In certain embodiments of the invention, the characteristics of each search result 342 may be updated based on user input as well. For example, in a search for universities or colleges, if a certain school is known as a “party-school” then users may be able to input this information and update the system's database accordingly, and the popular perception or opinion may also be reflected in subsequent search results. Users may be able to rate certain characteristics of colleges or universities. Thus other users may be able to benefit from popular knowledge or public perception of certain colleges or universities, and the database may be updated to reflect such knowledge or opinion.

As will be appreciated, the various functionalities described herein may be implemented in a wide variety of ways without departing from the scope of the invention. For example, a specific embodiment of the invention may be for facilitating searching from a web page where the invention is embedded in the page html (e.g., in Javascript). However, depending on the computing context and the particular application, a wide variety of other commercially available or proprietary tools may be employed. For example, the interface may be implemented as a stand-alone widget, as a desktop application or plug-in, or integrated with a desktop application (e.g., in a toolbar). In addition, the computer program instructions with which embodiments of the invention are implemented may be stored in any type of computer-readable media, and may be executed according refers to a variety of computing models including a client/server model, on a stand-alone computing device, or according to a distributed computer model in which various of the functionalities described herein may be effected or employed at different locations.

It should also be noted that the present invention may be implemented on any computing platform and in any network topology in which search is a useful functionality. For example and as illustrated in FIG. 4, implementations are contemplated in which the interfaces described herein are employed on personal computers 402, media computing platforms 403 (e.g., cable and satellite set top boxes with navigation and recording capabilities (e.g., digital video recorders)), handheld computing devices (e.g., PDAs) 404, cell phones 406, or any other type of portable communication platform. As discussed above, such interfaces may be resident on such devices, e.g., as part of a browser or other application, or be served up from a remote site, e.g., in a web page, (represented by a server 408 and data store 410). The invention may also be practiced in a wide variety of network environments (represented by network 412), e.g., TCP/IP based networks, telecommunications networks, wireless networks, etc.

Another aspect of the invention provides for methods for accomplishing the foregoing. FIG. 5 shows one example of a flowchart for a method for searching using slider controls and weighted parameters, in accordance with an embodiment of the present invention. In step 504, a search interface is loaded into a browser. As discussed above, the search interface may have one or more areas in which a user may input selections or preferences, keyword text searches, adjust slider controls, etc. via various user-interface elements such as check boxes, icons, numeric or text entry fields, pop-up lists or menus, pull-down lists or menus, push buttons, radio buttons, sliding display elements, scrolling lists, spin boxes, etc. In step 506, the user input is received. In one embodiment, the user input includes the user's selections on slider controls that have been adjusted for certain parameters for searching. In step 508, as the user may adjust the slider controls, certain icons or other images or display elements corresponding to the controls may be updated in real-time. These icons may correspond to the user's choices, as the user moves a slider from one endpoint to another. In step 510, the search results may be displayed, and appropriately updated in real-time. The user can further adjust the slider controls or other user-interface elements via step 506, and the icons and search results may continue to be updated in real-time via step 508 and 510.

The user interface allows for searching and decision making in a unique way, by adjusting various parameters, and providing the user with instant feedback for how those parameters affect their search results. Because the icons and search results may be updated in real-time, as the user is adjusting slider controls or other user-interface elements, the user is able to determine how and to what degree their inputs affect the search results. In addition, certain search parameters can be given more weight than others, and also can be adjusted in real-time accordingly. It should be understood from the foregoing that, while particular implementations have been illustrated and described, various modifications can be made thereto and are contemplated herein. It is also not intended that the invention be limited by the specific examples provided within the specification. While the invention has been described with reference to the aforementioned specification, the descriptions and illustrations of the preferable embodiments herein are not meant to be construed in a limiting sense. Furthermore, it shall be understood that all aspects of the invention are not limited to the specific depictions, configurations or relative proportions set forth herein which depend upon a variety of conditions and variables. Various modifications in form and detail of the embodiments of the invention will be apparent to a person skilled in the art. It is therefore contemplated that the invention shall also cover any such modifications, variations and equivalents.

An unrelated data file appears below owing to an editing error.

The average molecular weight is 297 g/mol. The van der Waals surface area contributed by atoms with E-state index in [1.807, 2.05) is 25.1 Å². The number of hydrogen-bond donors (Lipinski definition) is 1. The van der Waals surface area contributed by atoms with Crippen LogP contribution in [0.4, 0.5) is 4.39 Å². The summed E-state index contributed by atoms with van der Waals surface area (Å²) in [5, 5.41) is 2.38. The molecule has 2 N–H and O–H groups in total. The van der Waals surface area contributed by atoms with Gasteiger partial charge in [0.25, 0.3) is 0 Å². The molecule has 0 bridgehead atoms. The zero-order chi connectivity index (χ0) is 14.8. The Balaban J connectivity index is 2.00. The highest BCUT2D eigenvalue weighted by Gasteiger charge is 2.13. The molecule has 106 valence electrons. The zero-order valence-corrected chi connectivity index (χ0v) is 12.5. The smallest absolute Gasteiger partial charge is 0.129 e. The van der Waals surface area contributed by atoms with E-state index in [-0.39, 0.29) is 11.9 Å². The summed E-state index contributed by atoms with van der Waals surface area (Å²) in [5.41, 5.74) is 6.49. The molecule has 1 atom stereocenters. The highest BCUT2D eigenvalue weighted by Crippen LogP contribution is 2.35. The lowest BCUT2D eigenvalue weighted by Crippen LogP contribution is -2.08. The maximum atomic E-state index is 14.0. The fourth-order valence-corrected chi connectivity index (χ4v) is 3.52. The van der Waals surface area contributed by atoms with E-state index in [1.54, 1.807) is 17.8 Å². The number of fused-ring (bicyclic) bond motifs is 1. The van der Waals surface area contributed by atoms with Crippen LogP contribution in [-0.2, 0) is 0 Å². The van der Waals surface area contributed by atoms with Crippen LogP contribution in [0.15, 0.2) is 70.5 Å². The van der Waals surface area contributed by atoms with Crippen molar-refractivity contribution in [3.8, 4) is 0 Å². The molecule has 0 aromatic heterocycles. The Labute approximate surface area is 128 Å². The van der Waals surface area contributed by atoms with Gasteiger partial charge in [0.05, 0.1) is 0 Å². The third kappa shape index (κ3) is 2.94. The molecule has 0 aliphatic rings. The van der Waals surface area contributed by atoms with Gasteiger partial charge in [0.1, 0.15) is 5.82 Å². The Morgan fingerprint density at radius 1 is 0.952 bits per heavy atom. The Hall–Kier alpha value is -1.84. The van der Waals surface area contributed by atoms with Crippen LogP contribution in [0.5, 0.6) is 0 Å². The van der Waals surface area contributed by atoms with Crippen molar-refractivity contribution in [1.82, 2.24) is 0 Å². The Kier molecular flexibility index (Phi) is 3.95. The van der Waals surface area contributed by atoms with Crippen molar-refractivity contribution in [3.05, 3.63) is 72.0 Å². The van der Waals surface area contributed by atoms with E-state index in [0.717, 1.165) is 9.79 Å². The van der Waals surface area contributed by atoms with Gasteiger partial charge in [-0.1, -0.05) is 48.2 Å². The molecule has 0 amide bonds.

Referenced by
Citing PatentFiling datePublication dateApplicantTitle
US7861170 *May 16, 2008Dec 28, 2010Tuvox IncorporatedGraphical user interface for creating content for a voice-user interface
US8566746 *Aug 30, 2010Oct 22, 2013Xerox CorporationParameterization of a categorizer for adjusting image categorization and retrieval
US20100031157 *Oct 6, 2008Feb 4, 2010Robert NeerSystem that enables a user to adjust resources allocated to a group
US20110302159 *May 2, 2011Dec 8, 2011Hobsons, Inc.College search system
US20120054658 *Aug 30, 2010Mar 1, 2012Xerox CorporationParameterization of a categorizer for adjusting image categorization and retrieval
US20120096375 *Oct 14, 2010Apr 19, 2012International Business Machines CorporationSystem for adjusting search level detail
US20140026083 *Jul 17, 2012Jan 23, 2014Leon WaisbeinSystem and method for searching through a graphic user interface
EP2627096A1 *Feb 9, 2012Aug 14, 2013Thomson LicensingRecommendation method using similarity metrics
Classifications
U.S. Classification715/833
International ClassificationG06F3/048
Cooperative ClassificationG06F3/04847, G06F17/30973
European ClassificationG06F3/0484P, G06F17/30Z2F1V
Legal Events
DateCodeEventDescription
Aug 22, 2009ASAssignment
Owner name: CAMPUSCOMPASS CORPORATION, CALIFORNIA
Free format text: ASSIGNMENT OF ASSIGNORS INTEREST;ASSIGNORS:RAFFEL, KEITH;REDDICK, CARYN;HUNTINGTON, TIMOTHY ROY;REEL/FRAME:023132/0971;SIGNING DATES FROM 20090728 TO 20090729